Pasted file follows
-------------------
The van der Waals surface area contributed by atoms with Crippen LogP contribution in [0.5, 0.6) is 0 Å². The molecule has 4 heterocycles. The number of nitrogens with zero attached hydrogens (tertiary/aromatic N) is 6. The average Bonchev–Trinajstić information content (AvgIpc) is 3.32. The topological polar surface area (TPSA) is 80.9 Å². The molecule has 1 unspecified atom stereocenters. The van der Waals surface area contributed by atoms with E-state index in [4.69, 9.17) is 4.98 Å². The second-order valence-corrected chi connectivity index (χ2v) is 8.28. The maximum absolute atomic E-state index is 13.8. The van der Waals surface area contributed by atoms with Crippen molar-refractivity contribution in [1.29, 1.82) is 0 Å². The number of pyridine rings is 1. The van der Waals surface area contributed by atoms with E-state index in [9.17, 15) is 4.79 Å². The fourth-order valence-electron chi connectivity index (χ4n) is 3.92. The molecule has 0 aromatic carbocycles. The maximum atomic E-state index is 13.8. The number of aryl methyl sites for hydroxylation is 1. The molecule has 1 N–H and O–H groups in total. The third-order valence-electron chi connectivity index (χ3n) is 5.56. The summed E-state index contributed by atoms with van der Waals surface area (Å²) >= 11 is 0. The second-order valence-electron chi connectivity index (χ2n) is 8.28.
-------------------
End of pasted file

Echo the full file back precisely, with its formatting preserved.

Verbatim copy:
The van der Waals surface area contributed by atoms with Crippen LogP contribution in [0.5, 0.6) is 0 Å². The molecule has 4 heterocycles. The number of nitrogens with zero attached hydrogens (tertiary/aromatic N) is 6. The average Bonchev–Trinajstić information content (AvgIpc) is 3.32. The topological polar surface area (TPSA) is 80.9 Å². The molecule has 1 unspecified atom stereocenters. The van der Waals surface area contributed by atoms with E-state index in [4.69, 9.17) is 4.98 Å². The second-order valence-corrected chi connectivity index (χ2v) is 8.28. The maximum absolute atomic E-state index is 13.8. The van der Waals surface area contributed by atoms with Crippen molar-refractivity contribution in [1.29, 1.82) is 0 Å². The number of pyridine rings is 1. The van der Waals surface area contributed by atoms with E-state index in [9.17, 15) is 4.79 Å². The fourth-order valence-electron chi connectivity index (χ4n) is 3.92. The molecule has 0 aromatic carbocycles. The maximum atomic E-state index is 13.8. The number of aryl methyl sites for hydroxylation is 1. The molecule has 1 N–H and O–H groups in total. The third-order valence-electron chi connectivity index (χ3n) is 5.56. The summed E-state index contributed by atoms with van der Waals surface area (Å²) >= 11 is 0. The second-order valence-electron chi connectivity index (χ2n) is 8.28.